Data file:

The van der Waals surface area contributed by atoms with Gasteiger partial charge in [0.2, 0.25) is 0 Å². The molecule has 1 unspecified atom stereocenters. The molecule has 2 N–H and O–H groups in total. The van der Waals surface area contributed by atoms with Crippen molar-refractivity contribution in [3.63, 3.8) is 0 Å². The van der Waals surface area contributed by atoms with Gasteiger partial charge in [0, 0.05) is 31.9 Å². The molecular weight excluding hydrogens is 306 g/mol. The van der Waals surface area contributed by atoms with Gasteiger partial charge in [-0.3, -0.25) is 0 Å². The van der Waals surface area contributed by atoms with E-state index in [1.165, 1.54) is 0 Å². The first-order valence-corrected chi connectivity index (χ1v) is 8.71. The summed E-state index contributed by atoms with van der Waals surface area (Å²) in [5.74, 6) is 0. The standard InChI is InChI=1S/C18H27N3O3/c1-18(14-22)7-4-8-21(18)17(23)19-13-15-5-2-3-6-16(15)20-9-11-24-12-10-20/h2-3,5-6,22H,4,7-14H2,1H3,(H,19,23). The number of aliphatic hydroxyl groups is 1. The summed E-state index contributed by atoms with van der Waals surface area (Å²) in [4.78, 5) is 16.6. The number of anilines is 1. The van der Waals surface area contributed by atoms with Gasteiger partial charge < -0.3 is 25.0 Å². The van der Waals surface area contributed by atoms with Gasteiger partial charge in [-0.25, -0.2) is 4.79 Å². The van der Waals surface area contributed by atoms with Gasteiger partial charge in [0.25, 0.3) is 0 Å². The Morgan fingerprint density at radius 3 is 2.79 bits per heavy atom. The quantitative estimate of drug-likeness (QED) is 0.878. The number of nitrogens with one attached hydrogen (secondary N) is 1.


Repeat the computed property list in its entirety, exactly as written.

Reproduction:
The van der Waals surface area contributed by atoms with Gasteiger partial charge in [0.2, 0.25) is 0 Å². The molecule has 1 unspecified atom stereocenters. The molecule has 2 N–H and O–H groups in total. The van der Waals surface area contributed by atoms with Crippen molar-refractivity contribution in [3.63, 3.8) is 0 Å². The van der Waals surface area contributed by atoms with Gasteiger partial charge in [0, 0.05) is 31.9 Å². The molecular weight excluding hydrogens is 306 g/mol. The van der Waals surface area contributed by atoms with Gasteiger partial charge in [-0.3, -0.25) is 0 Å². The van der Waals surface area contributed by atoms with E-state index in [1.165, 1.54) is 0 Å². The first-order valence-corrected chi connectivity index (χ1v) is 8.71. The summed E-state index contributed by atoms with van der Waals surface area (Å²) in [5.74, 6) is 0. The standard InChI is InChI=1S/C18H27N3O3/c1-18(14-22)7-4-8-21(18)17(23)19-13-15-5-2-3-6-16(15)20-9-11-24-12-10-20/h2-3,5-6,22H,4,7-14H2,1H3,(H,19,23). The number of aliphatic hydroxyl groups is 1. The summed E-state index contributed by atoms with van der Waals surface area (Å²) in [4.78, 5) is 16.6. The number of anilines is 1. The van der Waals surface area contributed by atoms with Gasteiger partial charge < -0.3 is 25.0 Å². The van der Waals surface area contributed by atoms with Gasteiger partial charge in [-0.25, -0.2) is 4.79 Å². The van der Waals surface area contributed by atoms with Gasteiger partial charge in [0.25, 0.3) is 0 Å². The Morgan fingerprint density at radius 3 is 2.79 bits per heavy atom. The quantitative estimate of drug-likeness (QED) is 0.878. The number of nitrogens with one attached hydrogen (secondary N) is 1.